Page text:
End of story, right? We all know that the child of promise was going to come from Sarai’s body, so God didn’t care about Hagar. Wrong. God did care about Hagar because the baby in her womb was from Abram. God cared so much that he sent the Angel of the Lord to Hagar to provide, protect and reward her and her unborn son – just as He had promised Abram.

“Now the Angel of the LORD found her by a spring of water in the wilderness, by the spring on the way to Shur. And He said, ‘Hagar, Sarai’s maid, where have you come from, and where are you going?’ She said, ‘I am fleeing from the presence of my mistress Sarai.’ The Angel of the LORD said to her, ‘Return to your mistress, and submit yourself under her hand.’ Then the Angel of the LORD said to her, ‘I will multiply your descendants exceedingly, so that they shall not be counted for multitude.’ And the Angel of the LORD said to her: Behold, you are with child, And you shall bear a son. You shall call his name Ishmael, Because the LORD has heard your affliction. He shall be a wild man; His hand shall be against every man, And every man’s hand against him. And he shall dwell in the presence of all his brethren.’  Then she called the name of the LORD who spoke to her, You-Are-the-God-Who-Sees; for she said, ‘Have I also here seen Him who sees me?’ Therefore the well was called Beer Lahai Roi; observe, it is between Kadesh and Bered. So Hagar bore Abram a son; and Abram named his son, whom Hagar bore, Ishmael. Abram was eighty-six years old when Hagar bore Ishmael to Abram.” Genesis 16:7-16

Several powerful things came from his situation. We see the Son of God personally involved with Hagar – “Then the Angel of the LORD said to her, ‘I will multiply your descendants exceedingly, so that they shall not be counted for multitude.” This was not an angel speaking for God – this was God’s Son speaking for Himself. We learn more about God and how He sees and knows everything (Hebrew El Roi – God Who sees). We learn how God keeps His Word even when we don’t. We learn how getting ahead of God can cause bigger problems than having to wait on God. We see how one judgment in error can affect hundreds, thousands, even millions of people in future generations. We also learn an important lesson about the power of Law and Grace and which one is what God has for us today.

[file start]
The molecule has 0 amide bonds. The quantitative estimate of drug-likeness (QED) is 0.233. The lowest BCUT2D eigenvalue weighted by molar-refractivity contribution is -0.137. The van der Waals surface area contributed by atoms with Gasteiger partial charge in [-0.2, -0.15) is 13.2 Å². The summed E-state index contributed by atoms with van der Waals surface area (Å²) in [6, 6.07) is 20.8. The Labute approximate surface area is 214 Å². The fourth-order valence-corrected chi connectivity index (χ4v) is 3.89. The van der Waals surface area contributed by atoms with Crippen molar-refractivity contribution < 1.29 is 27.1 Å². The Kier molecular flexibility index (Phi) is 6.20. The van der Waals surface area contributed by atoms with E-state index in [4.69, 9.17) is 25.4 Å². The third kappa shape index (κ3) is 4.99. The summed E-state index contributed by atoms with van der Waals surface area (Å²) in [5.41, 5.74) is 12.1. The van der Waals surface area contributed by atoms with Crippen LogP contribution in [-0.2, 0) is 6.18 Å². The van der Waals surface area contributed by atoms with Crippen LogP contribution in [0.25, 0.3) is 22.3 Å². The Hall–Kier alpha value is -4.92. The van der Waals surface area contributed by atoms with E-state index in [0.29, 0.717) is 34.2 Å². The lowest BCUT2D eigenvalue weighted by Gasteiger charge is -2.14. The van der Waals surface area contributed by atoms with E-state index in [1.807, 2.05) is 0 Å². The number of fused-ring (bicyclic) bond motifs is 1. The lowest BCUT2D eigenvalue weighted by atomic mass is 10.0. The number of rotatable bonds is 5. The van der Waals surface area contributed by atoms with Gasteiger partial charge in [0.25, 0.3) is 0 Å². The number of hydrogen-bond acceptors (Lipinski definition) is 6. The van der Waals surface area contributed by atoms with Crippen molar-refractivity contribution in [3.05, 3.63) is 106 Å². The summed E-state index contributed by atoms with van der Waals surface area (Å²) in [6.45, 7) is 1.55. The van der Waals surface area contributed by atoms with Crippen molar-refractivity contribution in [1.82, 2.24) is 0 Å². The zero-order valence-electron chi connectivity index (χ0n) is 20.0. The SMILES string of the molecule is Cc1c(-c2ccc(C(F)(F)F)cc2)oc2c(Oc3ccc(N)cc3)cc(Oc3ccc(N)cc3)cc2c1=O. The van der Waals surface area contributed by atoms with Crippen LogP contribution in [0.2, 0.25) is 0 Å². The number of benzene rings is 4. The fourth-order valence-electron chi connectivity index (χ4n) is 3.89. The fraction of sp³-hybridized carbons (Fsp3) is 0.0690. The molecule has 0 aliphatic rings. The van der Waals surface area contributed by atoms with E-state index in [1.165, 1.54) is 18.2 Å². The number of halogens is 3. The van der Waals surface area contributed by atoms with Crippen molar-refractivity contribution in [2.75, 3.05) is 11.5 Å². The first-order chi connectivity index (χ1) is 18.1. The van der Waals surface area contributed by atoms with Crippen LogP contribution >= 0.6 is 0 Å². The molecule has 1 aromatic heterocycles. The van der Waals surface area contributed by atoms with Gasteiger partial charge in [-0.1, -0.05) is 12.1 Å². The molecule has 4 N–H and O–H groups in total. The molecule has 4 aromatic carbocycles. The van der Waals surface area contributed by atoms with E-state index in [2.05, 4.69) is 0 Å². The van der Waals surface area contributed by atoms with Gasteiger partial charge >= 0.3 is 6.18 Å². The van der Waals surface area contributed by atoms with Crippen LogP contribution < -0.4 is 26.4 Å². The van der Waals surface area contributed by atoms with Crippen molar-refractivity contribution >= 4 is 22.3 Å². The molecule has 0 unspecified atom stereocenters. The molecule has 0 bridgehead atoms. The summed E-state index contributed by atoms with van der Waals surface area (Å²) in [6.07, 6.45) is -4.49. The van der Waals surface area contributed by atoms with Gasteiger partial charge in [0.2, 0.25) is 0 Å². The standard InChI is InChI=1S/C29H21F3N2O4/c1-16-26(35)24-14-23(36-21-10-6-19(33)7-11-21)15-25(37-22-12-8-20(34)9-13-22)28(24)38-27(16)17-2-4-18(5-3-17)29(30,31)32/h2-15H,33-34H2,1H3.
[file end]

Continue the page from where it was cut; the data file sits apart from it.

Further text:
God made specific promises about what would become of Abram’s descendants – those who came from his body. Ishmael came from Abram’s body. God kept His promise to Abram and provided for his first descendant. The line of Ishmael became extremely large – too many to count – even as the Angel of the Lord had said. Ishmael had 12 sons who became leaders of many of the tribes of Arabia. Ishmael’s sons and their sons and their sons and their sons were involved in many battles with other tribes, just as the Angel of the Lord had said. Those who trace their lineage back to Ishmael believe he is their connection to the promises of God to Abram. That has caused many problems – even to this day.

Muslims believe that Ishmael is one of the prophets of Islam, with roots that connect them directly to Abram. Many believe that Ishmael is the son who Abram was ready to sacrifice to God, rather than Isaac. Muslims believe that Abram and Ishmael rebuilt the foundations of Kaaba, which is the most sacred site in Islam (a large cube-shaped building) – located in Mecca, Saudi Arabia. Muslim tradition holds that Adam, the first man, built Kaaba as the first building on earth dedicated to God and that Abram and Ishmael rebuilt it on Adam’s original foundation. Muslims face toward the Kaaba during their prayer times every day (no matter where they live in the world) and are supposed to visit the Kaaba at least once during their lives, if possible, and walk around the structure seven times in a counter-clockwise direction.

The Apostle Paul shared some fascinating insight into the spiritual nature of Hagar and Ishmael in his letter to the Galatians.